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The Hundertwasser Art Centre: The art of transformation

Reviewed by John Daly-Peoples

Hundertwasser Art Centre, Whangarei

The  newly opened Hundertwasser Art Centre, which includes the Wairua Maori Art Gallery is one of the major projects by Friedensreich Hundertwasser who had worked on the design for several years. His vision was translated into the present form by the German architect Heinz Springmann along with Grant Harris of HB Architects based in Whangarei.

The building avoids the rationalism and geometry of much contemporary architecture in favour of fluidity, novelty and a  creativity which is  in harmony with nature. A desire for ecological sustainability has seen the use of 40,000 recycled bricks, 1600 cubic metres of recycled timber, 500m recycled pavers along with 3000m square metres of locally made tiles.

Friedensreich Hundertwasser was one of Austria’s best-known artists and Vienna has many of his buildings including a Hundertwasser Museum. He moved to New Zealand and  lived in the Bay of Islands for 24 years until his death in 2000. He was a New Zealand citizen,  committing himself to the preservation of the natural environment.

Hundertwasser, Save The Rain

His work and his life was focussed on transformation, even his name was part of this notion. Originally his surname was Stowasser, a Slavic name for hundred waters, changing it to the more acceptable German of Hundertwasser gave more relevance and meaning to him and illustrates the artist’s love of water and concerns about planetary ecology. In his art he often referred to water and its many forms – the sea, the river, the rain and tears.

Hundertwasser, The Small Way

Hundertwasser has often been referred to as “the doctor of architecture” because of the way he reinvigorates  existing buildings giving them a new purpose. The new museum is the repurposed Northland Harbour Board  Building

He regarded contemporary architecture as sterile, being opposed to the straight line which is antithetical to his own thinking. He even objected to the writings of fellow Austrian architect Adolf Loos who sought in his architecture to  eliminate ornament from useful objects and the built environment. For Hundertwasser the decorative was the way to enliven architecture and lives, an approach which  is close to some of the Viennese architects of the Jugendstil period.

The great modernist architect, Le Corbusier saw dwellings as “machines for living in”, efficient tools to help provide for the necessities of life with no decoration. Hundertwasser saw them more as environmental wombs which allowed people to develop.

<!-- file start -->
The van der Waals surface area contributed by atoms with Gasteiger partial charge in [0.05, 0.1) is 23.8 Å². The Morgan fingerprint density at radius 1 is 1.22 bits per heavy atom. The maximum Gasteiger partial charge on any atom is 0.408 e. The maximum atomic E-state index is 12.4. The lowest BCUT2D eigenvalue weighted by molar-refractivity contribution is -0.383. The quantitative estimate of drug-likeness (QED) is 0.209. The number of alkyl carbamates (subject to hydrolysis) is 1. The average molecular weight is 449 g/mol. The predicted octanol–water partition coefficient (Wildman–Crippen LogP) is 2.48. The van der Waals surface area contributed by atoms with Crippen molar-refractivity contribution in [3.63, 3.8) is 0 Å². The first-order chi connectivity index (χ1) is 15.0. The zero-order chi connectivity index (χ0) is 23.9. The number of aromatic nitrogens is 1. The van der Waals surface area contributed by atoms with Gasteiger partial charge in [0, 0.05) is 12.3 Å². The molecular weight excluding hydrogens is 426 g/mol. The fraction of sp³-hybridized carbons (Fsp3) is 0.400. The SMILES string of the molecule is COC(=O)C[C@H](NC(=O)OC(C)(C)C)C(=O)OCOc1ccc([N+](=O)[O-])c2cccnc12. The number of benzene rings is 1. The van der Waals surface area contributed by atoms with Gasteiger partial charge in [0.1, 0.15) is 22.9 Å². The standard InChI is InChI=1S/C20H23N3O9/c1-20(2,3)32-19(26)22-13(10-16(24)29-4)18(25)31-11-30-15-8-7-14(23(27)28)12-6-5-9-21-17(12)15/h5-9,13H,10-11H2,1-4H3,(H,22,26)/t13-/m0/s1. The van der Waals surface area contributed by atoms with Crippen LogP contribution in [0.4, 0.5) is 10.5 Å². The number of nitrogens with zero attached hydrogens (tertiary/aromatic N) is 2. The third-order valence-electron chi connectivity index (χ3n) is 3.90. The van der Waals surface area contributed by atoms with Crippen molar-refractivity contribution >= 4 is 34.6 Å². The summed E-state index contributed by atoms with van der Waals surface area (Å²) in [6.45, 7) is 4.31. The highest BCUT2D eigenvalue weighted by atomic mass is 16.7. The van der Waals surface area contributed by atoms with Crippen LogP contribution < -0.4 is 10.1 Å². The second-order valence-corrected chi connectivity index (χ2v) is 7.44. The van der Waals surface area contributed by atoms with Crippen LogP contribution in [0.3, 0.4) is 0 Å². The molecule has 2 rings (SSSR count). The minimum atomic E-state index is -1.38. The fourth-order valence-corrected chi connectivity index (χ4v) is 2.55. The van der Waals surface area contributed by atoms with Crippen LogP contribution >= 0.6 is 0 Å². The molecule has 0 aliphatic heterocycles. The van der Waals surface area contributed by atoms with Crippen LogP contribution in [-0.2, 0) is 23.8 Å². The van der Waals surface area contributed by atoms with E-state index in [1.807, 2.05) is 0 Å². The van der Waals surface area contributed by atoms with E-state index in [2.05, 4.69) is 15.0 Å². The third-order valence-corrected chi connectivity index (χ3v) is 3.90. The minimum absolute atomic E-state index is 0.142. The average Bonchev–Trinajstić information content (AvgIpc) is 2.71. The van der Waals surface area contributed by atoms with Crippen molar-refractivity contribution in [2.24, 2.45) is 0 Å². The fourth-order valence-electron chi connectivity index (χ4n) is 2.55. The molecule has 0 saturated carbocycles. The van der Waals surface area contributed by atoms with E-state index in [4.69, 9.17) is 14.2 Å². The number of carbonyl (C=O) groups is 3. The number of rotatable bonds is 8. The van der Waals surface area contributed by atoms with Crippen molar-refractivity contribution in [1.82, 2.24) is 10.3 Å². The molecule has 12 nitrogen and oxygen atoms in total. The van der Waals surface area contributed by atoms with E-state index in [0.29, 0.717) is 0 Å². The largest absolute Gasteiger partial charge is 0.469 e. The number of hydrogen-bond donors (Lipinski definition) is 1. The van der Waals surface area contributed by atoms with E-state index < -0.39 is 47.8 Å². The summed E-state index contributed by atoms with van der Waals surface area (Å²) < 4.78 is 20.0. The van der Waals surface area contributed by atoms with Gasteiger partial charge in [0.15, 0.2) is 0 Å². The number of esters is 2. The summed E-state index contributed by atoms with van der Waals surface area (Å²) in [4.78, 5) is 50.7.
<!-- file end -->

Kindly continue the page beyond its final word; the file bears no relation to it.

Hundertwasser architecture is innovative in the way that he generally applies an aesthetic cloak to his buildings and structures rather than design an original organic structure. All his buildings including the Art Centre certainly look organic but  it is  a pity he was not able to give full rein to the notions of creating a completely original organic  structure rather than adapt an existing structure composed of the rectangular forms that he so despised.

Some of his work links to the aesthetic of the Spanish architect Gaudi who made use of bright colours, hand-created decoration, distorted lines along with a desire to be in touch with nature. Like Gaudi his work has not resulted in a “School of Hundertwasser” although his ideas of recycling and decoration have prompted many designers  in similar directions and his bulbous pillars have featured in the work of several post-modern architects.

Unlike much architecture the building can be viewed and appreciated from all sides and angles. Walking around the exterior as well as through the roof garden and ascending the tower offer new perspectives of the buildings structure, its dramatic contrasts of colour and form as well as its quirky detailing.

The galleries devoted to Hundertwasser’s work outline the development  of the gallery and several of his other architectural works. There are also a number of his original art works and posters which he used to promote conservation concerns such as Save the Whales and Save the City.

His art like his architecture is distinctive deriving from various influences such as Art Nouveau and the work of artists such as Alphonse Mucha and Gustav Klimt with their highly decorative approach. This influence is particularly noticeable in the posters which he created for numerous environmental concerns.

There are only a few of his major paintings in the exhibition but they are a couple of great such as “The Small Way” which is a plan view of a town, a mix of Vienna with the Danube  snaking through and Venice surrounded by water with a canal and  a couple of  campo. In many of the paintings he combines faces, the sky, landscape, water, images of the city in plan and  elevation

Part of the exhibition  shows some of the artists early works and show the development of his original style. There is a small watercolour from 1945 when the artist was seventeen of  “Terraced Landscape near Stiefern”

Hundertwasser, Terraced Landscape near Stiefern

which shows the use of  striated colour which came to dominate his later works. There is also an interest in structure, something that was to be another feature of his work. There is also the drawing “Camping in Front of the Entrance Gate near Pompeii” of 1949 which features stylised bulbous trees, sinuous landscape forms and oddly shaped buildings

Hundertwasser, Camping in Front of the Entrance Gate near Pompe